Every Note Played by Lisa Genova
Hardcover: 320 pages
Publisher: Gallery/Scout Press (March 20 2018)
Synopsis: From neuroscientist and New York Times bestselling author of Still Alice comes a powerful exploration of regret, forgiveness, freedom, and what it means to be alive.
An accomplished concert pianist, Richard received standing ovations from audiences all over the world in awe of his rare combination of emotional resonance and flawless technique. Every finger of his hands was a finely calibrated instrument, dancing across the keys and striking each note with exacting precision. That was eight months ago.
Richard now has ALS, and his entire right arm is paralyzed. His fingers are impotent, still, devoid of possibility. The loss of his hand feels like a death, a loss of true love, a divorce—his divorce.
He knows his left arm will go next.
Three years ago, Karina removed their framed wedding picture from the living room wall and hung a mirror there instead. But she still hasn’t moved on. Karina is paralyzed by excuses and fear, stuck in an unfulfilling life as a piano teacher, afraid to pursue the path she abandoned as a young woman, blaming Richard and their failed marriage for all of it.
When Richard becomes increasingly paralyzed and is no longer able to live on his own, Karina becomes his reluctant caretaker. As Richard’s muscles, voice, and breath fade, both he and Karina try to reconcile their past before it’s too late.
Poignant and powerful, Every Note Played is a masterful exploration of redemption and what it means to find peace inside of forgiveness.
* * *
Every Note Played is a breathtaking novel about having ALS and the affect it has on the person and their family and friends. In typical Lisa Genova style, she creates characters that are so real that you forget they are fictional people.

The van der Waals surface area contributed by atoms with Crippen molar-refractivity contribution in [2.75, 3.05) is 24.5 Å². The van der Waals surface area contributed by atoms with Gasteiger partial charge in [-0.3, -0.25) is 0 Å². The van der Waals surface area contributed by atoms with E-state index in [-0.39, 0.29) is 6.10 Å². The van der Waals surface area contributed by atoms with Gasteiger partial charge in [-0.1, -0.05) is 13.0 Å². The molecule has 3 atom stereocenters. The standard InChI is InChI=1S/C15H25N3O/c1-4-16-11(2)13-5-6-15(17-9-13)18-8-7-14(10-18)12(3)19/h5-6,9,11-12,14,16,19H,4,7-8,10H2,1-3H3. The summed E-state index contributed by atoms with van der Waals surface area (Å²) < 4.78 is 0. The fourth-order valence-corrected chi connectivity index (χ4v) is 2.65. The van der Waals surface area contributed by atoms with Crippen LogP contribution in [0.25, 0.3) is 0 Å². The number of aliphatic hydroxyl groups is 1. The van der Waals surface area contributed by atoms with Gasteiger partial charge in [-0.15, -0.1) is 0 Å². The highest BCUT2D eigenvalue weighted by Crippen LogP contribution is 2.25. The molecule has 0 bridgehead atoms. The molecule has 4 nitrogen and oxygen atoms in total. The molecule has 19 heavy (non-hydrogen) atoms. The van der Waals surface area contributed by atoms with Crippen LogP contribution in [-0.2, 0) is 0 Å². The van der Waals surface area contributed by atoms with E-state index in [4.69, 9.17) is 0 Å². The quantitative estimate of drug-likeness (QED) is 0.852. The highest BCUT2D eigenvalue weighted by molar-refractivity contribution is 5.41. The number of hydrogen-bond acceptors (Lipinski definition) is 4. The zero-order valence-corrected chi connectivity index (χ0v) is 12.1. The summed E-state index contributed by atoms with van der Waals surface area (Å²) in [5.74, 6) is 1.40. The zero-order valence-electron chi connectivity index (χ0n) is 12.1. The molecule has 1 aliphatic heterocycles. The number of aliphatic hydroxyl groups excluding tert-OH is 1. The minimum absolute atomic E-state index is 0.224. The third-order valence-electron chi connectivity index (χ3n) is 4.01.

This book offers a really in-depth look into what it is like to suffer from ALS. I found myself drawing similarities to Mitch Albom’s TUESDAY’S WITH MORRIE. Richard, the stories main protagonist, was a famous pianist before ALS took the movement in his right hand and he suffers everyday knowing that it’s just the beginning. Richard’s wife, Karina, has her own struggles as their marriage is barley what someone would consider a marriage. She is now forced into the roll of caretaker as Richards conditions declines.
Their story is one of forgiveness and of loss, told in a way that only Genova can do, with exceptional realities and exquisite writing. Due to the nature of the book, I did find there were times where I had to put the book down and take a break, but that just further exemplifies how outstanding Genova’s writing is; I felt every word she wrote. This is a must read for any and all literary fans.
* I received this book in exchange for an honest review from Simon & Schuster Canada*